Joanie Laurer, the former WWE star known as Chyna, died Wednesday night at 45 years old.
The news was affirmed by Laurer’s manager and an announcement posted on her official Twitter account, which read: “[T]oday we lost a true icon, a real life superhero. She will live forever in the memories of her millions of fans and all of us that loved her.”
Laurer’s body was found at a home in Redondo Beach, California. A reason for death is not known, however police are supposedly regarding the case as a conceivable overdose.
Renowned to an era of wrestling fans for her keep running amid WWE’s “Attitude Era,” Laurer reclassified the potential outcomes for female entertainers as Chyna, a solid, noiseless implementer charged as “The Ninth Wonder of the World.” Thanks to her forcing physical nearness, she rapidly ascended through wrestling’s outside the box positions, and by 1997 had accomplished notoriety – first as a bodyguard for Triple H, then as an individual from the famous D-Generation X stable. It was with DX that Chyna indicated she could hang with the young men in more courses than one, a pattern that would characterize her time in WWE. She was the main female to ever enter the Royal Rumble coordinate and fit the bill for the King of the Ring competition, and in 1999, was the principal lady to win the Intercontinental Championship.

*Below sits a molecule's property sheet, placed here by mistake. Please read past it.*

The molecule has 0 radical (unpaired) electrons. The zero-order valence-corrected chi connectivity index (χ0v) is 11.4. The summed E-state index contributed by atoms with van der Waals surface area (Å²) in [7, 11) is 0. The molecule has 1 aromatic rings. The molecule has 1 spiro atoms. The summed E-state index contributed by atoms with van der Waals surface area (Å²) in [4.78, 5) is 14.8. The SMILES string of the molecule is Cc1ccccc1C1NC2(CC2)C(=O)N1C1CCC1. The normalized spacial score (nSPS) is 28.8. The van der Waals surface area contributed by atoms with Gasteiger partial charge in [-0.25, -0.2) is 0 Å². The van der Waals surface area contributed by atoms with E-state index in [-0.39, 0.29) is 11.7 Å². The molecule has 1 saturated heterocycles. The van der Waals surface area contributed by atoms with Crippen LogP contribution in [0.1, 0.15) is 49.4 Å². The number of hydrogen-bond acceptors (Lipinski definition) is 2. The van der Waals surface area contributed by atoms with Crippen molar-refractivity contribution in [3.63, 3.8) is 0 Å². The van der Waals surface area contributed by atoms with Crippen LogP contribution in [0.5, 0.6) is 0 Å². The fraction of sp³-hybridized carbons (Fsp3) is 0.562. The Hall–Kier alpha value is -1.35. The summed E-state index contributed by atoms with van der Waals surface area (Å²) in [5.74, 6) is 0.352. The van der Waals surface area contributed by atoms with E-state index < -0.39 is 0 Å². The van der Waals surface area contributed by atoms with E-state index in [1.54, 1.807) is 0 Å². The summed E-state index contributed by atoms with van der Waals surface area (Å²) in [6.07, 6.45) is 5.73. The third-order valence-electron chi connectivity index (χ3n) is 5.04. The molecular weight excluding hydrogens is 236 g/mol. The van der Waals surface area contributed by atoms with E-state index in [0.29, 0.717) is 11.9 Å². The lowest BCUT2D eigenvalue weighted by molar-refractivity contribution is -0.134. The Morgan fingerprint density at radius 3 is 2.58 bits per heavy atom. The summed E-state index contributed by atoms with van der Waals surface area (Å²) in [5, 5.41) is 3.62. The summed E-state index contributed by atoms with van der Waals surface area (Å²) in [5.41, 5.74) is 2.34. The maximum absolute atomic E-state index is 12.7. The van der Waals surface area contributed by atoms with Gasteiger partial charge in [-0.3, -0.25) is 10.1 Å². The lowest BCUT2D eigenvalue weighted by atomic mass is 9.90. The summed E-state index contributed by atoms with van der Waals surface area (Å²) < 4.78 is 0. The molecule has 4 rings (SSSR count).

As one of the period’s most mainstream stars, Chyna likewise postured for Playboy and showed up on sitcoms and unscripted television. Early Thursday morning, WWE discharged an announcement recalling that her as “a physically striking and wildly talented performer” and “a true sports entertainment pioneer.”
In any case, after a caustic takeoff from the organization in 2001, Laurer’s life took a turn. She wrestled just sporadically, pursued an all around plugged fight with medications and liquor and showed up in a few obscene movies. A year ago, Triple H – her previous beau – suggested that Laurer’s “way of life decisions” were the reason she had not been enlisted into the organization’s Hall of Fame.